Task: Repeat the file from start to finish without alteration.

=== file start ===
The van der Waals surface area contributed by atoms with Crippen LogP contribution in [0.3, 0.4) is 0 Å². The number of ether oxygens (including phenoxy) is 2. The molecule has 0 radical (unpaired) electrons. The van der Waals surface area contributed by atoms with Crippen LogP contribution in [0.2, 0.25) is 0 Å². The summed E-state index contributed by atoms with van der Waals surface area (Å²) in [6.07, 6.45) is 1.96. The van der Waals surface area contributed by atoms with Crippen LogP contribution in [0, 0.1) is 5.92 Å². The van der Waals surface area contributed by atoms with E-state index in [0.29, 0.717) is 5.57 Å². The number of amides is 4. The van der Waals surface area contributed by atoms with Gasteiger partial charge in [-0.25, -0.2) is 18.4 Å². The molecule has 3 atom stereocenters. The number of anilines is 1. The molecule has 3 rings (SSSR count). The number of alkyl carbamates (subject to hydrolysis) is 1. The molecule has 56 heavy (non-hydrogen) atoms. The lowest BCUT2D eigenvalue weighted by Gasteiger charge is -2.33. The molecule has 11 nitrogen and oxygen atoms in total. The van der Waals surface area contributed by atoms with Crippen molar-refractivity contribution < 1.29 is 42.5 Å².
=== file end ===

The van der Waals surface area contributed by atoms with Crippen LogP contribution in [0.3, 0.4) is 0 Å². The number of ether oxygens (including phenoxy) is 2. The molecule has 0 radical (unpaired) electrons. The van der Waals surface area contributed by atoms with Crippen LogP contribution in [0.2, 0.25) is 0 Å². The summed E-state index contributed by atoms with van der Waals surface area (Å²) in [6.07, 6.45) is 1.96. The van der Waals surface area contributed by atoms with Crippen LogP contribution in [0, 0.1) is 5.92 Å². The van der Waals surface area contributed by atoms with E-state index in [0.29, 0.717) is 5.57 Å². The number of amides is 4. The van der Waals surface area contributed by atoms with Gasteiger partial charge in [-0.25, -0.2) is 18.4 Å². The molecule has 3 atom stereocenters. The number of anilines is 1. The molecule has 3 rings (SSSR count). The number of alkyl carbamates (subject to hydrolysis) is 1. The molecule has 56 heavy (non-hydrogen) atoms. The lowest BCUT2D eigenvalue weighted by Gasteiger charge is -2.33. The molecule has 11 nitrogen and oxygen atoms in total. The van der Waals surface area contributed by atoms with Crippen molar-refractivity contribution < 1.29 is 42.5 Å².